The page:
Once you’ve ripped a few discs, browsing is straightforward too. The bright blue display uses the same vacuum fluorescent display as the Logitech Squeezebox and its large lettering makes flipping through albums, songs and artist names a joy – no more squinting from the sofa. You can do the expected digital music stuff, such as shuffling tracks and browsing by album, plus there’s a text search, which works brilliantly for when you get bored of browsing, title-by-title.
Bizarrely, though, despite the onboard database, which catalogues genres, artist names, composers and so on, the JB7 only lets you search and browse by track and album name. And you can’t manually name tracks either. Apart from this, the only thing the JB7 is in need of is a decent remote control – it’s grid of blister buttons makes it extremely difficult to use straightaway until you’ve got used to it.
It’s a shame as the rest of the system is luxuriously well-appointed, and is as well-designed as the interface is easy-to-use. It looks and feels smart with its rubberised grey casing and electric-blue aluminium front plate, and practical features abound. The front panel is adorned with a large, clickable knob used to select and browse music, and for adjusting the volume when music is playing. Other controls are limited to four buttons for play/stop, eject, and skipping back and forth through tracks.
There’s also a USB socket on the left edge of the front panel for not only hooking up an MP3 player, external hard disk or thumb drive, but also to back up the music you have stored on the JB7 to an external hard disk and load music the other way. If you already have your music ripped to disk, this is a great time saver, though it’s worth noting that the Brennan is restricted in the format of music files it will play back – only MP3s are supported.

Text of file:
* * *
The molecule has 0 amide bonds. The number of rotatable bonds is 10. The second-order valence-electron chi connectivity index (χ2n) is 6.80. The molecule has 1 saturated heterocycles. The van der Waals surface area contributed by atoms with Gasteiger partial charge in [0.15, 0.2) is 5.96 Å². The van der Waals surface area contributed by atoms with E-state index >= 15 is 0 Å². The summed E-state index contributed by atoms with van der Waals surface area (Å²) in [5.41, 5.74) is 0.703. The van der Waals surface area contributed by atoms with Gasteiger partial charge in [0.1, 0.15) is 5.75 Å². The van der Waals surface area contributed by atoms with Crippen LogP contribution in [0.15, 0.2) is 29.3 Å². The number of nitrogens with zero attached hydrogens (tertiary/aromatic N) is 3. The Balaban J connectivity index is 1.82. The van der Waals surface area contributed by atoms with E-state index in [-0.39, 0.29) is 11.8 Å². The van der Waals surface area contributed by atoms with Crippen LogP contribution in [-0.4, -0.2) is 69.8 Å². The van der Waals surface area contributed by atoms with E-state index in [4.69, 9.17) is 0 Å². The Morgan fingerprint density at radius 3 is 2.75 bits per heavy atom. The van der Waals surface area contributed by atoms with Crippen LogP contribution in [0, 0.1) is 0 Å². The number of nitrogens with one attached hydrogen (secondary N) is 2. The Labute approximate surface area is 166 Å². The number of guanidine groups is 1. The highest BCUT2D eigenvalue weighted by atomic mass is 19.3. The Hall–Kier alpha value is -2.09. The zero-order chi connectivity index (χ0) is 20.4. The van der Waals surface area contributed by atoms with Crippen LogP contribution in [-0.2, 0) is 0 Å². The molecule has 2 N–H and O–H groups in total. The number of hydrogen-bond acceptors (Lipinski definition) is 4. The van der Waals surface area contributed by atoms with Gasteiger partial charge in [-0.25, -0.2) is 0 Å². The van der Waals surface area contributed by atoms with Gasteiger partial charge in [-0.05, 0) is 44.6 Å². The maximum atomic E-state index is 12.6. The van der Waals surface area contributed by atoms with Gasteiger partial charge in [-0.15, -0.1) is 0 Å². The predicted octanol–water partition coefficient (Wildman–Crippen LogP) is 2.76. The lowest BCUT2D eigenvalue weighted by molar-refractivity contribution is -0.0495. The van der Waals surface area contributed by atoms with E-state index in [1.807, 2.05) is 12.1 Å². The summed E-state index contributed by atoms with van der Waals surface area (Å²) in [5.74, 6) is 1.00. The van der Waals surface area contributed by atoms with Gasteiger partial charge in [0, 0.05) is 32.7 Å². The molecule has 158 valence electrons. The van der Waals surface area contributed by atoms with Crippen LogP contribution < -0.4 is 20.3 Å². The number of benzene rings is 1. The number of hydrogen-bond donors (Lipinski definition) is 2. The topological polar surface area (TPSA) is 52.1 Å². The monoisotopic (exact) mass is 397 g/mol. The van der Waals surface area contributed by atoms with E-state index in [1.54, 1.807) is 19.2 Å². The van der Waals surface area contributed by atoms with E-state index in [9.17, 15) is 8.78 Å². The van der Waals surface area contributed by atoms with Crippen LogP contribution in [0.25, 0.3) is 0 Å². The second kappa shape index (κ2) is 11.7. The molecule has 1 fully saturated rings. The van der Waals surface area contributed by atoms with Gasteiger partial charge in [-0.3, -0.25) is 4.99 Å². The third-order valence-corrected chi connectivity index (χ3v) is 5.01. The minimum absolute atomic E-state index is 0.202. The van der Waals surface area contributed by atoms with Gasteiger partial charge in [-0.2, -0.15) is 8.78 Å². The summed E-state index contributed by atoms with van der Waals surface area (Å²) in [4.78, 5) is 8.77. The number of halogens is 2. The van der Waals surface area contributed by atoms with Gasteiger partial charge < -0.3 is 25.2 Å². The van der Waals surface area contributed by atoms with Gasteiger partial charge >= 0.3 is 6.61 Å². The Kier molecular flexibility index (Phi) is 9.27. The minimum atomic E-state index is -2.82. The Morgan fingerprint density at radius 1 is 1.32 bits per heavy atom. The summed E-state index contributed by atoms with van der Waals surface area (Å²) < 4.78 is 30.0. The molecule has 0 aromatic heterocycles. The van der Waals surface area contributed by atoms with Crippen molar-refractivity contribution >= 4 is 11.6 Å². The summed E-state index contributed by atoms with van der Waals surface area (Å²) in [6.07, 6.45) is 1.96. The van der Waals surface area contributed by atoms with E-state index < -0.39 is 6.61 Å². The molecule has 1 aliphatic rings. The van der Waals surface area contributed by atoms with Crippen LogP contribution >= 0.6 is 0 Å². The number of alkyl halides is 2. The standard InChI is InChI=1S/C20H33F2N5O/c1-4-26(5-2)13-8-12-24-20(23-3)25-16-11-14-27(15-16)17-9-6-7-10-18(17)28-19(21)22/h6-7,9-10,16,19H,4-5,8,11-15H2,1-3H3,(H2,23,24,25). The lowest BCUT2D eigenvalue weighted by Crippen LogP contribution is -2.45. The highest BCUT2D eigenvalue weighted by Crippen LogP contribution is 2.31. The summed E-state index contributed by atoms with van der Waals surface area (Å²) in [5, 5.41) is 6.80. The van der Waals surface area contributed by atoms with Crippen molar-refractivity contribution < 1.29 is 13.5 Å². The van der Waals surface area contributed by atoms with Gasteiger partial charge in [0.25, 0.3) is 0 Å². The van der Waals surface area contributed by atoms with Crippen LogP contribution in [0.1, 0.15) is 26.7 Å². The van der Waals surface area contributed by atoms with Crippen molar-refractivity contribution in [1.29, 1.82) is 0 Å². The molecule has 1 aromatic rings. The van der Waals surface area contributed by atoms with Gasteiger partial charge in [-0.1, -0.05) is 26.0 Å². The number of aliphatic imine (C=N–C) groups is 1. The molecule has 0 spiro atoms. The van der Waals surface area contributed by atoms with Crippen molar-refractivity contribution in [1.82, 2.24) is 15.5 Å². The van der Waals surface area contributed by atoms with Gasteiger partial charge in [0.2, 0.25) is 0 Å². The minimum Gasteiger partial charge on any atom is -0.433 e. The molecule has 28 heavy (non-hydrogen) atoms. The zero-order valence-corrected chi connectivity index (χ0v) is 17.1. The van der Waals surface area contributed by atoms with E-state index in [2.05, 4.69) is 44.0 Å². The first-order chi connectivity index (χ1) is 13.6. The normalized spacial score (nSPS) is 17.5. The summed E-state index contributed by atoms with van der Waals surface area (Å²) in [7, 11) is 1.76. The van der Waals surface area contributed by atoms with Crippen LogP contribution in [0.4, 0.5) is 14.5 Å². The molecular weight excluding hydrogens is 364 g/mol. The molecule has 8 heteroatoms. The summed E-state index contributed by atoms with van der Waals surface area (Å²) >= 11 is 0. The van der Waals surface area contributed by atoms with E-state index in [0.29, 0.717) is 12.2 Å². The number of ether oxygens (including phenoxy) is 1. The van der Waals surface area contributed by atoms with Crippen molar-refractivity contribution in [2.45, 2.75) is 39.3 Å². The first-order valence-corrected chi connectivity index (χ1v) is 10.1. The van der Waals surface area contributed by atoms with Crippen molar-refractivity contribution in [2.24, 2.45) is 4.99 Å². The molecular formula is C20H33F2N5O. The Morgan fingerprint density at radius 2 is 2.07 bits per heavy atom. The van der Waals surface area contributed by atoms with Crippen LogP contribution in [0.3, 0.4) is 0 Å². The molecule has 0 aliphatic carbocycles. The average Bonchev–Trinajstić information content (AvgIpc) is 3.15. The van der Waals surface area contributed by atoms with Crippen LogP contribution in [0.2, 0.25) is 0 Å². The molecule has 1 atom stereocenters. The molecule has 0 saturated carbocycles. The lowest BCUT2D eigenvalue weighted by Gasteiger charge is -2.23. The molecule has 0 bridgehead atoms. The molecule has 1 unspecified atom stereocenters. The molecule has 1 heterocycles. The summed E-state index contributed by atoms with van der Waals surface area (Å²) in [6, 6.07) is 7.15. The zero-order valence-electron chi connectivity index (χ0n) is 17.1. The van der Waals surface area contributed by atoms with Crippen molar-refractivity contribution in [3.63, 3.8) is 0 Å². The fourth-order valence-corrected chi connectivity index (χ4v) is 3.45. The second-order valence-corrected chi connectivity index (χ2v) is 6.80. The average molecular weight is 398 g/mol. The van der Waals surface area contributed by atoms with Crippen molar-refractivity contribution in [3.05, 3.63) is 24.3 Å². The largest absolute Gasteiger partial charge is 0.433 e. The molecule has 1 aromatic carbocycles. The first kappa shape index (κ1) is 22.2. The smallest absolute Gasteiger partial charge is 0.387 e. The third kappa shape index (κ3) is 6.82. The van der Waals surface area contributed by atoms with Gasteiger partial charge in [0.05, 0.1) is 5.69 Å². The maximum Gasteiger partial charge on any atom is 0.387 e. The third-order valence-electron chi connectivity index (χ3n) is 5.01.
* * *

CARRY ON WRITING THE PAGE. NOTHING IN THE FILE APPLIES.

But do you want to know the best bit about the Brennan JB7? It’s the sheer size of the thing. Incredibly, all these features are packed into a chassis just over one-and-a-half times the width of a CD (220mm) and a mere 48mm high. It’s a great box for anyone with a penchant for minimalism, or who can’t afford a spacious, four-bedroom house.
And I haven’t yet reached the end of the JB7’s feature list. Packed into its tiny frame, along with the hard disk, is a 30W per channel amplifier and a set of spring clip terminals on the rear panel to hook up a pair of standard speakers – basically, all you need for your digital music system. The rear panel also boasts a 3.5mm headphone output, 3.5mm line-out and, handily, a 3.5mm stereo aux in. The latter enables you to record that analogue source direct to MP3.
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